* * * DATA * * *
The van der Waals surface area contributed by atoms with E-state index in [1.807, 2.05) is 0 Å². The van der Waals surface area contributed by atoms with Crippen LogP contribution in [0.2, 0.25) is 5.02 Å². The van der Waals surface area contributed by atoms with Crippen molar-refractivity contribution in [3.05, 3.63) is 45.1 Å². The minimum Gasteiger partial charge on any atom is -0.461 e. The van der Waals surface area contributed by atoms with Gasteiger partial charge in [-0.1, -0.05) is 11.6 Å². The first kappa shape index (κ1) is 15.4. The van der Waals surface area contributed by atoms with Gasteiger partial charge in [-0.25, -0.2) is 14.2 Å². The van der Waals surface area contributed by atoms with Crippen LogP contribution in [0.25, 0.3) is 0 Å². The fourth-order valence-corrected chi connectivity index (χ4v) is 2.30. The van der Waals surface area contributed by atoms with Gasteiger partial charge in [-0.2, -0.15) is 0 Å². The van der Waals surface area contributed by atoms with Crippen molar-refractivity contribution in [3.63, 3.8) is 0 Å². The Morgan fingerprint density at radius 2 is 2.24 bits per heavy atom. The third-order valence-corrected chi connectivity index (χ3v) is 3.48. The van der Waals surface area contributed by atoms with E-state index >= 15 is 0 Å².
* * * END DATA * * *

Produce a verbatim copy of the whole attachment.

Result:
The van der Waals surface area contributed by atoms with E-state index in [1.807, 2.05) is 0 Å². The van der Waals surface area contributed by atoms with Crippen LogP contribution in [0.2, 0.25) is 5.02 Å². The van der Waals surface area contributed by atoms with Crippen molar-refractivity contribution in [3.05, 3.63) is 45.1 Å². The minimum Gasteiger partial charge on any atom is -0.461 e. The van der Waals surface area contributed by atoms with Gasteiger partial charge in [-0.1, -0.05) is 11.6 Å². The first kappa shape index (κ1) is 15.4. The van der Waals surface area contributed by atoms with Gasteiger partial charge in [-0.25, -0.2) is 14.2 Å². The van der Waals surface area contributed by atoms with Crippen LogP contribution in [0.25, 0.3) is 0 Å². The fourth-order valence-corrected chi connectivity index (χ4v) is 2.30. The van der Waals surface area contributed by atoms with Gasteiger partial charge in [-0.2, -0.15) is 0 Å². The van der Waals surface area contributed by atoms with Crippen molar-refractivity contribution in [3.63, 3.8) is 0 Å². The Morgan fingerprint density at radius 2 is 2.24 bits per heavy atom. The third-order valence-corrected chi connectivity index (χ3v) is 3.48. The van der Waals surface area contributed by atoms with E-state index >= 15 is 0 Å².